Catapagurus insolitus , Komai, Tomoyuki & Osawa, Masayuki, 2009

Komai, Tomoyuki & Osawa, Masayuki, 2009, A new hermit crab species of the genus Catapagurus (Crustacea: Decapoda: Anomura: Paguridae) from the Ryukyu Islands, southern Japan, Zootaxa 2211, pp. 57-68: 58-67

publication ID 10.5281/zenodo.189867

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scientific name

Catapagurus insolitus

n. sp.

Catapagurus insolitus  n. sp.

[new Japanese name: Uruma-ebisu-yadokari] ( Figs. 1–5View FIGURE 1View FIGURE 2View FIGURE 3View FIGURE 4View FIGURE 5)

Material examined. Holotype: male (sl 1.8 mm), Awa, Nago, Okinawa Island, 10 m, sand, 2 February 2009, scuba diving, night, coll. Yusuke Yamada, CBM-ZC 9576.

Paratypes: 2 ovigerous females (sl 1.8, 1.9 mm), same data as holotype, CBM-ZC 9577; 1 male (sl 2.1 mm), Maeda, Onna, Okinawa Island, 8.8 m, fine sand, near submarine cave, 26 January 2003, scuba diving, night, coll. Yoshihisa Fujita, CBM-ZC 9578, 1 male (sl 2.1 mm), Maeda, Onna, Okinawa Island, 10 m, 26 February 2003, scuba diving, night, coll. Yoshihisa Fujita, CBM-ZC 9579; 1 ovigerous female (sl 3.2 mm), Maeda, Onna, Okinawa Island, 10.1 m, 26 February 2003, scuba diving, night, coll. Yoshihisa Fujita, CBM- ZC 9580; 1 male (sl 2.4 mm), Maeda, Onna, Okinawa Island, 9.9 m ,, 26 February 2003, scuba diving, night, coll. Yoshihisa Fujita, NSMT-Cr 20820; 2 males (sl 2.2, 2.5 mm), 1 female (sl 2.7 mm), 2 ovigerous females (sl 2.1, 2.5 mm), Maeda, Onna, Okinawa Island, 10 m, 26 February 2003, scuba diving, night, coll. Yoshihisa Fujita, NSMT-Cr 20821.

Description. Eleven pairs of biserial phyllobranchiae. Shield ( Fig. 1View FIGURE 1 A) slightly longer than broad; anterior margin between rostral lobe and lateral projections concave; anterolateral margins sloping; posterior margin roundly truncate; dorsal surface with numerous tufts of short stiff setae, arranged in longitudinal rows. Rostral lobe roundly triangular, extending as far as prominent lateral projections. Lateral projections roundly triangular, each with slender, submarginal spine. Carapace lateral lobes (not illustrated) narrow, weakly calcified. Posterior carapace 0.5–0.7 length of shield, poorly calcified generally; posterolateral plates moderately narrow anteriorly, narrowing into thin bands reaching to posterior margins; posteromedian plate short.

Ocular peduncles ( Fig. 1View FIGURE 1 A) relatively long, about 0.7 times as long as shield, slightly broadened basally, with scattered, minute ridges and short stiff setae; dorsolateral extension of ocular peduncle into corneal margin weakly bilobed; cornea somewhat dilated, diameter about 0.4 peduncular length. Ocular acicles narrowly triangular, moderately slender, falling far short of midlength of ocular peduncles, terminating acutely; moderately widely separated basally.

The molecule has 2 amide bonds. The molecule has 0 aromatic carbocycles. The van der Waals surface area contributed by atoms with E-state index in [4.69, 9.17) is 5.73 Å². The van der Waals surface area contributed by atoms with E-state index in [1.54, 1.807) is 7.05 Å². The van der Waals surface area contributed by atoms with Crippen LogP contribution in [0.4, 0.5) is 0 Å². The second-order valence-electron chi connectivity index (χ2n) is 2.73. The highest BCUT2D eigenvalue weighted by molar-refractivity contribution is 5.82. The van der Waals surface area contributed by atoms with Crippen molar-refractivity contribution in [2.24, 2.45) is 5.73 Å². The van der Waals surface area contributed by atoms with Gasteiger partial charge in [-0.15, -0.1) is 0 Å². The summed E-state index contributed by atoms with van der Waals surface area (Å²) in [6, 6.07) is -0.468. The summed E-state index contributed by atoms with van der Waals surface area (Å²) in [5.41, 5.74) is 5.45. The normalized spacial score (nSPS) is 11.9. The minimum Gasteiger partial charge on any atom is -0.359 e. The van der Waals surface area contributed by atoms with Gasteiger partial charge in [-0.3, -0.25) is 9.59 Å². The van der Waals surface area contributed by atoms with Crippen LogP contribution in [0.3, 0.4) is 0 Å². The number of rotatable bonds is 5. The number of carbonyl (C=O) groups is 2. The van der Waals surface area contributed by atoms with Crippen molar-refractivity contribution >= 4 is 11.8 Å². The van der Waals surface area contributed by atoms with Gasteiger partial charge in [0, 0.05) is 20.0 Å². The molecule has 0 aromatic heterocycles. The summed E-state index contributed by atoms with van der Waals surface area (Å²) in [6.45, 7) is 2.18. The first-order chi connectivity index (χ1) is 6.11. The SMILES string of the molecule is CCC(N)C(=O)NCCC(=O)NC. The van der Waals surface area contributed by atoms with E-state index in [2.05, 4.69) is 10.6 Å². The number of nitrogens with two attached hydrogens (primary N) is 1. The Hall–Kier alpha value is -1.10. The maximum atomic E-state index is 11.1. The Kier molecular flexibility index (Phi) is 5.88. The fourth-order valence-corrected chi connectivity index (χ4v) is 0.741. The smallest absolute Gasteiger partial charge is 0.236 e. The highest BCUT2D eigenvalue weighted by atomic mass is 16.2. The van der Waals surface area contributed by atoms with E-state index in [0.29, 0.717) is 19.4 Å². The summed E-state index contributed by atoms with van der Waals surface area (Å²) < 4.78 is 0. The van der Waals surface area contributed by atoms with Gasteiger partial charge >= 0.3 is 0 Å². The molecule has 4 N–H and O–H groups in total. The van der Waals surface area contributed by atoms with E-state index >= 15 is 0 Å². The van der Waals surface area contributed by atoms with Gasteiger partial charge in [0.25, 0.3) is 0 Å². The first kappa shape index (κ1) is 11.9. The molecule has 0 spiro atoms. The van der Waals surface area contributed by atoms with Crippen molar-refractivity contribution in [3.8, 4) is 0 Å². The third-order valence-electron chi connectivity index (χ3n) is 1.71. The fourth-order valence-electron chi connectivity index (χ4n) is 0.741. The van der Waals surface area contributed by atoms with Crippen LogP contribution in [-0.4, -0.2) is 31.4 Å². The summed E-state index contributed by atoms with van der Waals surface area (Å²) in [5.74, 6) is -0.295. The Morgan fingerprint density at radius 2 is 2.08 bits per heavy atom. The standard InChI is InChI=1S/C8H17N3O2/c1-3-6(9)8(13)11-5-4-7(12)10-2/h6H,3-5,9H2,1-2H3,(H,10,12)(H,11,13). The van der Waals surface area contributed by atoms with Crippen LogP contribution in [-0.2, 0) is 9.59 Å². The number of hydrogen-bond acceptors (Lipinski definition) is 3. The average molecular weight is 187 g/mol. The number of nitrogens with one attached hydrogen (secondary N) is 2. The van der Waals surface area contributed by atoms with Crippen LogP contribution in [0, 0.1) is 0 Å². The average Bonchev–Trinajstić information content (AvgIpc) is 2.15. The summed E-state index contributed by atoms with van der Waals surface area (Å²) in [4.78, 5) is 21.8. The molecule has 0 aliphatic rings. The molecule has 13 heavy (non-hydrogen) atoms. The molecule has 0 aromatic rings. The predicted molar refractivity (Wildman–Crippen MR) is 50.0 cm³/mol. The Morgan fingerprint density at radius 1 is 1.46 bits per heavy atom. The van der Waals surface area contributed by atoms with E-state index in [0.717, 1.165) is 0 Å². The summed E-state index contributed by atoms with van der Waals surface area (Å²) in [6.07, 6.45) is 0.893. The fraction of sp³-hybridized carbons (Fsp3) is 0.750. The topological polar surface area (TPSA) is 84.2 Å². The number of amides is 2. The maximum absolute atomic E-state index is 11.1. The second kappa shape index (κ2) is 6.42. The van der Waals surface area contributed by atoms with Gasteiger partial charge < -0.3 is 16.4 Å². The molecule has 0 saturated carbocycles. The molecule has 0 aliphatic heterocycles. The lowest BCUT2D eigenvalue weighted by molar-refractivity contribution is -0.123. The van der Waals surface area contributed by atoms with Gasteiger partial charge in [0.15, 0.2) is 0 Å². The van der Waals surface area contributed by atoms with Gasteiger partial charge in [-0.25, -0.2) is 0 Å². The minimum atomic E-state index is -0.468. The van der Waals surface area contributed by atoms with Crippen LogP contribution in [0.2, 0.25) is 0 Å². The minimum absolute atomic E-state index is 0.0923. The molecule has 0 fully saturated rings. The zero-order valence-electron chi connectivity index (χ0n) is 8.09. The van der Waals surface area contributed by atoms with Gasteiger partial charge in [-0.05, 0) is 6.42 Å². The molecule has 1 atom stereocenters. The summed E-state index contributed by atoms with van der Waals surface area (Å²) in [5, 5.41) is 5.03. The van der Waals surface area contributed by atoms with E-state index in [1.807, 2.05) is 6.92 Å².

Antennular peduncles ( Fig. 1View FIGURE 1 A) overreaching distal corneal margins by at least full length of ultimate segments. Ultimate segment with 2 long setae at dorsodistal margin and with some very short setae on dorsal surface. Penultimate segment with few very short setae. Basal segment with slightly produced ventrodistal margin; statocyst lobe with tiny distal lobe.

Antennal peduncles ( Fig. 1View FIGURE 1 A) relatively stout, reaching or distinctly overreaching distal corneal margins. Fifth segment subequal in length to fourth segment, with some short stiff setae. Fourth segment also with some short stiff setae. Third segment unarmed on ventromesial distal angle but with few short stiff setae. Second segment with produced dorsolateral distal angle falling far short of midlength of fourth segment; dorsomesial distal angle with small spine. First segment with 1 spinule on lateral surface and with 1 spinule at ventromesial distal angle. Antennal acicle short, reaching or not reaching midlength of fourth segment, terminating in sharp spine, bearing 2–4 spines on mesial margin. Antennal flagellum long, distinctly overreaching stretched chelipeds and ambulatory legs; each article with few short setae.